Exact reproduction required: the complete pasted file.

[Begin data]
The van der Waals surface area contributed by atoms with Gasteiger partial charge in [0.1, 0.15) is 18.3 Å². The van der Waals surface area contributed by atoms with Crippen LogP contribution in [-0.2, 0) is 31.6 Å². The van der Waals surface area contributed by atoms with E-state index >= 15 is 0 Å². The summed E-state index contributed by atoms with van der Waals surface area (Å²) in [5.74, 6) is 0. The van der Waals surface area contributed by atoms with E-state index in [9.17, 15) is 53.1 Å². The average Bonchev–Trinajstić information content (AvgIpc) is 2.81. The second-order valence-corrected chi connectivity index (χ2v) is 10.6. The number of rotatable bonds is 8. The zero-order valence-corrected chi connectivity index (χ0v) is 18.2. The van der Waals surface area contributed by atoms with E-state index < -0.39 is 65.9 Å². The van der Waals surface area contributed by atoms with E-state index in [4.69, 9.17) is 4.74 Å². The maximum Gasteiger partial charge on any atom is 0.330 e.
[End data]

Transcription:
The van der Waals surface area contributed by atoms with Gasteiger partial charge in [0.1, 0.15) is 18.3 Å². The van der Waals surface area contributed by atoms with Crippen LogP contribution in [-0.2, 0) is 31.6 Å². The van der Waals surface area contributed by atoms with E-state index >= 15 is 0 Å². The summed E-state index contributed by atoms with van der Waals surface area (Å²) in [5.74, 6) is 0. The van der Waals surface area contributed by atoms with E-state index in [9.17, 15) is 53.1 Å². The average Bonchev–Trinajstić information content (AvgIpc) is 2.81. The second-order valence-corrected chi connectivity index (χ2v) is 10.6. The number of rotatable bonds is 8. The zero-order valence-corrected chi connectivity index (χ0v) is 18.2. The van der Waals surface area contributed by atoms with E-state index < -0.39 is 65.9 Å². The van der Waals surface area contributed by atoms with E-state index in [4.69, 9.17) is 4.74 Å². The maximum Gasteiger partial charge on any atom is 0.330 e.